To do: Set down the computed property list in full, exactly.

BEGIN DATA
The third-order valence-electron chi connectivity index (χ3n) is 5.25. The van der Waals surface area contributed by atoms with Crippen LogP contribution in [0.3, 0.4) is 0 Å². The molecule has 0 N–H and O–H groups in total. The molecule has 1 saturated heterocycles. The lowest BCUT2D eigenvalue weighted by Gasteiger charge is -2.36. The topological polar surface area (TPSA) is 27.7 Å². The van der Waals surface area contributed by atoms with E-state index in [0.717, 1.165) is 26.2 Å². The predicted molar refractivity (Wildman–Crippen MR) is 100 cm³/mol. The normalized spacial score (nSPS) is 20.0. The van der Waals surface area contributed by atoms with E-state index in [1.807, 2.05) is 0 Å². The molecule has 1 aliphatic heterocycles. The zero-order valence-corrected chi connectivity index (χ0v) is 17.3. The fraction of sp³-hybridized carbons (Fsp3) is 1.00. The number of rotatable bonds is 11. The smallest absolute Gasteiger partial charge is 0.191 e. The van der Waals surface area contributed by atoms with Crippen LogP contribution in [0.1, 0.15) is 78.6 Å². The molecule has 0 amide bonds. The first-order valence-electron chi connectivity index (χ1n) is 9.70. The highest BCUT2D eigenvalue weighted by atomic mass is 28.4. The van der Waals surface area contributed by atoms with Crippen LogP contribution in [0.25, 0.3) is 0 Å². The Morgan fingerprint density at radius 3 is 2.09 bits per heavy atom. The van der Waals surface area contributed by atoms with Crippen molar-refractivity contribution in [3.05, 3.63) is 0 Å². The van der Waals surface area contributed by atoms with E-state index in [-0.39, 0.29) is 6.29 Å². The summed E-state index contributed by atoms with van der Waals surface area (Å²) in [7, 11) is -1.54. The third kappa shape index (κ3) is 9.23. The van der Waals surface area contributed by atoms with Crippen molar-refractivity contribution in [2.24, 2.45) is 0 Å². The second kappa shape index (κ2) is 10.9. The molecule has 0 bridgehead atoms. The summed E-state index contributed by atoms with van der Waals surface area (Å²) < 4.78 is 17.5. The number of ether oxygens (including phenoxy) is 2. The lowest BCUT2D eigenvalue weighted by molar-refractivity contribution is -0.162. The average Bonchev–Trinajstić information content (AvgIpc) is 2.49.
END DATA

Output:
The third-order valence-electron chi connectivity index (χ3n) is 5.25. The van der Waals surface area contributed by atoms with Crippen LogP contribution in [0.3, 0.4) is 0 Å². The molecule has 0 N–H and O–H groups in total. The molecule has 1 saturated heterocycles. The lowest BCUT2D eigenvalue weighted by Gasteiger charge is -2.36. The topological polar surface area (TPSA) is 27.7 Å². The van der Waals surface area contributed by atoms with E-state index in [0.717, 1.165) is 26.2 Å². The predicted molar refractivity (Wildman–Crippen MR) is 100 cm³/mol. The normalized spacial score (nSPS) is 20.0. The van der Waals surface area contributed by atoms with E-state index in [1.807, 2.05) is 0 Å². The molecule has 1 aliphatic heterocycles. The zero-order valence-corrected chi connectivity index (χ0v) is 17.3. The fraction of sp³-hybridized carbons (Fsp3) is 1.00. The number of rotatable bonds is 11. The smallest absolute Gasteiger partial charge is 0.191 e. The van der Waals surface area contributed by atoms with Crippen LogP contribution in [0.1, 0.15) is 78.6 Å². The molecule has 0 amide bonds. The first-order valence-electron chi connectivity index (χ1n) is 9.70. The highest BCUT2D eigenvalue weighted by atomic mass is 28.4. The van der Waals surface area contributed by atoms with Crippen LogP contribution in [0.25, 0.3) is 0 Å². The Morgan fingerprint density at radius 3 is 2.09 bits per heavy atom. The van der Waals surface area contributed by atoms with Crippen molar-refractivity contribution in [3.05, 3.63) is 0 Å². The van der Waals surface area contributed by atoms with E-state index in [-0.39, 0.29) is 6.29 Å². The summed E-state index contributed by atoms with van der Waals surface area (Å²) in [7, 11) is -1.54. The third kappa shape index (κ3) is 9.23. The van der Waals surface area contributed by atoms with Crippen molar-refractivity contribution in [2.24, 2.45) is 0 Å². The second kappa shape index (κ2) is 10.9. The molecule has 0 bridgehead atoms. The summed E-state index contributed by atoms with van der Waals surface area (Å²) < 4.78 is 17.5. The number of ether oxygens (including phenoxy) is 2. The lowest BCUT2D eigenvalue weighted by molar-refractivity contribution is -0.162. The average Bonchev–Trinajstić information content (AvgIpc) is 2.49.